anatta (non-self)

Is Buddhism right?

Joshua Rothman (Boston Globe): Buddhism is in vogue in the West, partly because Buddhist practices, especially meditation, are popularly associated with contentment and well-being. As religions go, Buddhism strikes many people as a sensible and practical lifestyle choice.

Owen Flanagan, a distinguished philosopher at Duke, thinks this purely practical approach to Buddhism misses the point. In a new book, “The Bodhisattva’s Brain: Buddhism Naturalized,’’ Flanagan argues Buddhism matters not just for practical reasons, but for philosophical ones. Subtract the “hocus-pocus” about reincarnation and karma, he argues, and you’ll find a rigorous, clear-eyed account of the universe and our place in it – one that would satisfy even the most ardent modern-day materialist. Buddhism matters, in other words, because it’s actually right.

Buddhism is practiced in different ways around the world. Still, Flanagan writes, if a stripped-down, unifying “Buddhist Credo” existed, it would affirm that “everything is impermanent” and, ultimately, “subject to the principles of cause and effect” – including the bodies and minds of human beings. Physicists, biologists, philosophers, and neuroscientists would agree. Science is based on the realization that human beings are part of a material world that’s driven by impersonal, physical laws.

In the Western tradition, this notion has been cause for despair. Buddhism, however, takes this worldview as its starting point, and then goes on to ask moral questions about how we ought to behave. It takes work, in the form of study and meditation, to accept that you’re just a part of the physical world, and that your soul doesn’t exist in any meaningful, permanent way. Once you’ve made the leap, though, you can live a more moral life. “Recognizing that I am a selfless person metaphysically,” Flanagan writes, “helps me see that I have reason to be less selfish morally.” The real value of Buddhism, he concludes, is that it finds moral meaning in our material world – something our Western moral systems, centuries after being upended by the Scientific Revolution, are still figuring out how to do.

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Jettisoning the notion of the “true self”

tom and jerry angel and devil

Joshua Knobe has a thought-provoking article in the New York Times on the topic of what we believe to be our “true self.” Knobe is an associate professor at Yale, where he is appointed both in Cognitive Science and in Philosophy. He is one of a new breed of philosopher — the kind that not only takes account of science, but actively participates in scientific exploration.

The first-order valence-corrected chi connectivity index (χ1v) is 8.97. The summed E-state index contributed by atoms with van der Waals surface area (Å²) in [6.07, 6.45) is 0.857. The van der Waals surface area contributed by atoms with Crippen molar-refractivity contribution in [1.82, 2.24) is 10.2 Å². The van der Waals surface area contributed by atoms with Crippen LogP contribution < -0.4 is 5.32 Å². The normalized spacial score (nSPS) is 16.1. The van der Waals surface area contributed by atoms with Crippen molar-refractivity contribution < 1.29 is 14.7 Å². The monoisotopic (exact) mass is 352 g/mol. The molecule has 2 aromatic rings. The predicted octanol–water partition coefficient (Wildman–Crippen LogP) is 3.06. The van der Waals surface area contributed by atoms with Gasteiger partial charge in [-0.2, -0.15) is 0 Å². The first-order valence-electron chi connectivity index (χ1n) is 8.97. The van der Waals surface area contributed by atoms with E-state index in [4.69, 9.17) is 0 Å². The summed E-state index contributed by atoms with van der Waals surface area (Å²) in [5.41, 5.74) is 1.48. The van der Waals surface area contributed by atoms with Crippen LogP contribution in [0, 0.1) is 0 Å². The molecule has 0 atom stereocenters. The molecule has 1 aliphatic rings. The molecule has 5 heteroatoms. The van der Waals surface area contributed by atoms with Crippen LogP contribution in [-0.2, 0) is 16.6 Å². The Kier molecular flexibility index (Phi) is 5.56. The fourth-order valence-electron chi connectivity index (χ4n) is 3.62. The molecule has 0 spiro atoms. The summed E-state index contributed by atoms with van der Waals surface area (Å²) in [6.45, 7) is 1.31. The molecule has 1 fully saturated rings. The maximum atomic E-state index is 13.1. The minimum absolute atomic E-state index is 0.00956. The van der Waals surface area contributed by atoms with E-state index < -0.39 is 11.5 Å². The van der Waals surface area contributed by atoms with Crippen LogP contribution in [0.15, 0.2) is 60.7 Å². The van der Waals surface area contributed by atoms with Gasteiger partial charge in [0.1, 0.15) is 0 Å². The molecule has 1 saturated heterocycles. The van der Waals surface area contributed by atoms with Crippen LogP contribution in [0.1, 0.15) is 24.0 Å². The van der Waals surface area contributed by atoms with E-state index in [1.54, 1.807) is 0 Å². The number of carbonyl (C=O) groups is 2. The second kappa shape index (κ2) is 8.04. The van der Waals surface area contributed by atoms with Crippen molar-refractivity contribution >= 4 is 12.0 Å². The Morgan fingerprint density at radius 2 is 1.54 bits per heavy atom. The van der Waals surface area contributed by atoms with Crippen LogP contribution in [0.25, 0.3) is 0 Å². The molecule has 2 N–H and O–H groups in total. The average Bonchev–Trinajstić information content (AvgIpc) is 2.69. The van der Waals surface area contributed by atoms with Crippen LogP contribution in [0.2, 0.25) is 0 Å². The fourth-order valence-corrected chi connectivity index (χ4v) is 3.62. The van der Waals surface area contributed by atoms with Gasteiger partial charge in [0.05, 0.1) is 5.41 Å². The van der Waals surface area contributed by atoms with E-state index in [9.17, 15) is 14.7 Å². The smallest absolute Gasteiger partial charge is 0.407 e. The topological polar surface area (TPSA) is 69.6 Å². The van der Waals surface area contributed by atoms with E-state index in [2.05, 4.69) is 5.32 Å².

In the article, In Search of the True Self, he explores the thorny problem, just what is the “True Self” anyway? Take the example of a Christian who believes that homosexuality is a sin, but comes to realize that he is homosexual. As the article says,

One person might look at his predicament and say: “Deep down, he has always wanted to be with another man, but he somehow picked up from society the idea that this desire was immoral or forbidden. If he could only escape the shackles of his religious beliefs, he would be able to fully express the person he really is.”

But then another person could look at exactly the same case and arrive at the very opposite conclusion: “Fundamentally, [he] is a Christian who is struggling to pursue a Christian life, but these desires he has make it difficult for him to live by his own values. If he ever gives in to them and chooses to sleep with another man, he will be betraying what was is most essential to the person he really is.”

You and I will almost certainly come down on one side or the other, but we may end up with diametrically opposed views of what it means for this man to be true to himself. The decision about what is someone’s True Self seems to be a subjective one.

According to Knobe, one answer, “endorsed by numerous different philosophers in different ways” is that “what is most distinctive and essential to a human being is the capacity for rational reflection.” That seems fair enough, but then he goes on to say that from this viewpoint our conflicted Christian would realize that “his sexual desires are not the real him … If he loses control and gives in to these desires, he will be betraying his true self.” This seems highly questionable. A reasonable person might say that if he has been born with an impulse to love others who happen to be of the same sex, and that if acting on this impulse harms no one, then it is the Christian restriction on homosexuality, and even the entire belief system of that religion, that is irrational. But as it happens, this isn’t what particularly interests me about this question of the “true self.” What does interest me about it is something I’ll return to later.